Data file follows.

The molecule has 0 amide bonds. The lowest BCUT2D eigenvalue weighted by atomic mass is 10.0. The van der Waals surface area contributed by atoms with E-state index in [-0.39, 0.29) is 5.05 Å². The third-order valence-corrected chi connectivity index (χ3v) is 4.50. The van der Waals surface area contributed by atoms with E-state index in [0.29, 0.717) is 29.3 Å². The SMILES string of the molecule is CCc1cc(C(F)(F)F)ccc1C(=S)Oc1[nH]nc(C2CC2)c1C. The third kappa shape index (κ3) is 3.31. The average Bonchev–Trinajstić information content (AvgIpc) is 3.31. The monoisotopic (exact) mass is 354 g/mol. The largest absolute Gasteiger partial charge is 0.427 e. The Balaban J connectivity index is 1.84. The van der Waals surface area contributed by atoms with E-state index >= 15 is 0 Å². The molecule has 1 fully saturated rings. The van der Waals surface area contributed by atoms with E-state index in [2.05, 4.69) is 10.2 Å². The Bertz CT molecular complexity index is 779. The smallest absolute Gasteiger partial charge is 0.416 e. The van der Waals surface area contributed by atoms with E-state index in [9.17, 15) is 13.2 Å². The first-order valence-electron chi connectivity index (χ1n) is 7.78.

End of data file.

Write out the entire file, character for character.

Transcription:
The molecule has 0 amide bonds. The lowest BCUT2D eigenvalue weighted by atomic mass is 10.0. The van der Waals surface area contributed by atoms with E-state index in [-0.39, 0.29) is 5.05 Å². The third-order valence-corrected chi connectivity index (χ3v) is 4.50. The van der Waals surface area contributed by atoms with E-state index in [0.29, 0.717) is 29.3 Å². The SMILES string of the molecule is CCc1cc(C(F)(F)F)ccc1C(=S)Oc1[nH]nc(C2CC2)c1C. The third kappa shape index (κ3) is 3.31. The average Bonchev–Trinajstić information content (AvgIpc) is 3.31. The monoisotopic (exact) mass is 354 g/mol. The largest absolute Gasteiger partial charge is 0.427 e. The Balaban J connectivity index is 1.84. The van der Waals surface area contributed by atoms with E-state index >= 15 is 0 Å². The molecule has 1 fully saturated rings. The van der Waals surface area contributed by atoms with E-state index in [2.05, 4.69) is 10.2 Å². The Bertz CT molecular complexity index is 779. The smallest absolute Gasteiger partial charge is 0.416 e. The van der Waals surface area contributed by atoms with E-state index in [9.17, 15) is 13.2 Å². The first-order valence-electron chi connectivity index (χ1n) is 7.78.